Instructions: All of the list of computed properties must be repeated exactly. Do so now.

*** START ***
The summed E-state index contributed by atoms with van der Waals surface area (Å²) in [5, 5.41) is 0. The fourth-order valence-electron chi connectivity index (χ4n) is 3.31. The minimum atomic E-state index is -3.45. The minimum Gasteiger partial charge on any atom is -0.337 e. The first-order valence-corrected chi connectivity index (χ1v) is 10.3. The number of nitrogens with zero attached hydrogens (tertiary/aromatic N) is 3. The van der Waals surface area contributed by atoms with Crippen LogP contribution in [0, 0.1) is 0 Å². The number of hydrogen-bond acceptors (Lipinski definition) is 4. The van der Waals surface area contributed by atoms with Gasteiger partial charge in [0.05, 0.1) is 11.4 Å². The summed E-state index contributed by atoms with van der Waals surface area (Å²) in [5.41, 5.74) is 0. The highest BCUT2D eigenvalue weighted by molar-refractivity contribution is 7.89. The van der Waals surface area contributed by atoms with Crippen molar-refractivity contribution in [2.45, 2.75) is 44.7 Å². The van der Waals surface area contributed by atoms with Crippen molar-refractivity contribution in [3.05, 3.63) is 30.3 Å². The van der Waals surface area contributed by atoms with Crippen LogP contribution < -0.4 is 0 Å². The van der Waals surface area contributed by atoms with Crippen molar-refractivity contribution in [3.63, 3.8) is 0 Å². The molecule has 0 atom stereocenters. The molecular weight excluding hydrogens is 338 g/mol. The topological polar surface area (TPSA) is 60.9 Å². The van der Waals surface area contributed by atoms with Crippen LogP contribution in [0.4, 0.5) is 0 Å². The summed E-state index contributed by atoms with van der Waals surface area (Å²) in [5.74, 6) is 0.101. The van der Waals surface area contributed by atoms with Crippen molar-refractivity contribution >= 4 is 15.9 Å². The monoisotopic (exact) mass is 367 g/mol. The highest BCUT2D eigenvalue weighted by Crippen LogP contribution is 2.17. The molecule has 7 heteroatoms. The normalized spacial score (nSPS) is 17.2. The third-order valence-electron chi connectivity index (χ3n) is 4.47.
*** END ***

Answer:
The summed E-state index contributed by atoms with van der Waals surface area (Å²) in [5, 5.41) is 0. The fourth-order valence-electron chi connectivity index (χ4n) is 3.31. The minimum atomic E-state index is -3.45. The minimum Gasteiger partial charge on any atom is -0.337 e. The first-order valence-corrected chi connectivity index (χ1v) is 10.3. The number of nitrogens with zero attached hydrogens (tertiary/aromatic N) is 3. The van der Waals surface area contributed by atoms with Crippen LogP contribution in [0, 0.1) is 0 Å². The number of hydrogen-bond acceptors (Lipinski definition) is 4. The van der Waals surface area contributed by atoms with Gasteiger partial charge in [0.05, 0.1) is 11.4 Å². The summed E-state index contributed by atoms with van der Waals surface area (Å²) in [5.41, 5.74) is 0. The highest BCUT2D eigenvalue weighted by molar-refractivity contribution is 7.89. The van der Waals surface area contributed by atoms with Crippen molar-refractivity contribution in [2.45, 2.75) is 44.7 Å². The van der Waals surface area contributed by atoms with Crippen molar-refractivity contribution in [3.05, 3.63) is 30.3 Å². The van der Waals surface area contributed by atoms with Crippen LogP contribution < -0.4 is 0 Å². The van der Waals surface area contributed by atoms with Crippen molar-refractivity contribution in [3.63, 3.8) is 0 Å². The molecule has 0 atom stereocenters. The molecular weight excluding hydrogens is 338 g/mol. The topological polar surface area (TPSA) is 60.9 Å². The van der Waals surface area contributed by atoms with Crippen LogP contribution in [0.4, 0.5) is 0 Å². The summed E-state index contributed by atoms with van der Waals surface area (Å²) in [5.74, 6) is 0.101. The van der Waals surface area contributed by atoms with Crippen molar-refractivity contribution >= 4 is 15.9 Å². The monoisotopic (exact) mass is 367 g/mol. The highest BCUT2D eigenvalue weighted by Crippen LogP contribution is 2.17. The molecule has 7 heteroatoms. The normalized spacial score (nSPS) is 17.2. The third-order valence-electron chi connectivity index (χ3n) is 4.47.